We’re super excited to be expanding our work into Nashville. Our firm originated in Columbus, Ohio, and while we work with clients located throughout the country, we landed on Nashville as there is a lot about Nashville that is similar to Columbus, such as tech talent and entrepreneurial spirit. We’re on track to hire 15 people in Nashville this year, and we hope to use the model of our Columbus team to replicate the culture and core values with that team.
Ok, lets jump to the main part of our interview. According to this study cited in Forbes, more than half of the US workforce is unhappy. Why do you think that number is so high?
It’s pretty unfortunate to think of the number of U.S. workers who are unhappy. The reality is it’s usually not about money — what people really want is to be heard, recognized and appreciated.
One of the things I’m proud we do very intentionally at Leading EDJE (as it’s one of our core values) is stressing clear, authentic communication and feedback. We use a number of tools to allow team members to provide candid and anonymous feedback on a number of items. We also regularly survey and meet with team members about their happiness factor. In fact, this is a measurement we use to hold ourselves as a company accountable to our core values.
We also have a ton of fun recognizing people on a regular basis for taking our core values very seriously and incorporating them in their daily lives. This recognition comes both from leadership and from peers. Anyone can nominate a team member for a Cheers for Peers award exemplifying our core values, and we celebrate successes at our quarterly team briefings with awards, gift cards, company swag and posting people’s pictures on our wall of fame.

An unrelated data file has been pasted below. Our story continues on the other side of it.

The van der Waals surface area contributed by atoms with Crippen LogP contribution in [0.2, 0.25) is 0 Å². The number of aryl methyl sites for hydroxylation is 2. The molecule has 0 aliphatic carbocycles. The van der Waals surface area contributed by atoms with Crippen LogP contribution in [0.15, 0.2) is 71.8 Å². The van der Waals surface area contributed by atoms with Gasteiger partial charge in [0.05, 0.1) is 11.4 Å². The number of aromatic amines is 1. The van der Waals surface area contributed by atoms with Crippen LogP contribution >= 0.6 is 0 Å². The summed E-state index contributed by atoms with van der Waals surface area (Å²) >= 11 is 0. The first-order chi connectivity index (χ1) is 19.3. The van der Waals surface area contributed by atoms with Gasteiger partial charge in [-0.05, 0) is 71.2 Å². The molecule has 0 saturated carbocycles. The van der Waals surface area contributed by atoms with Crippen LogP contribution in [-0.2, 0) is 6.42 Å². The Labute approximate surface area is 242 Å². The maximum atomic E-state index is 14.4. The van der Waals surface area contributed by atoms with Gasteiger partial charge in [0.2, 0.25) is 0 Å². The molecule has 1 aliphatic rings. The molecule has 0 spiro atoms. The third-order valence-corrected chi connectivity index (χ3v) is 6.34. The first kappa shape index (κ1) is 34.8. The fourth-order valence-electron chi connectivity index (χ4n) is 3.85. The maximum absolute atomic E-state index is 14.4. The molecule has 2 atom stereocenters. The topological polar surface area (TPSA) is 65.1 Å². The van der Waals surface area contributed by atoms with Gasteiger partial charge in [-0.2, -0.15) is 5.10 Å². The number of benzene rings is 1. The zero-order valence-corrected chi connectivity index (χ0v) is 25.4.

Based on your experience or research, how do you think an unhappy workforce will impact a) company productivity b) company profitability c) and employee health and wellbeing?
From my experiences throughout the years, I unfortunately attest that an unhappy colleague can pull your entire team down. There is research written about this, and I’ve experienced it both as a team member and as a leader. Lack of engagement and productivity can quickly become toxic and have a negative impact on team morale, energy, health and well-being.
That’s why we make it such a priority to invest in employee satisfaction and have a positive culture. And really, why wouldn’t you? It only makes business sense to have happy, engaged and healthy employees. When your team feels appreciated, they are energized and enjoy coming to work every day. Our culture is built around working hard and having fun while doing it, and I can hands down say that has had a huge impact on not only our business, but the level of talent we have been able to attract and retain.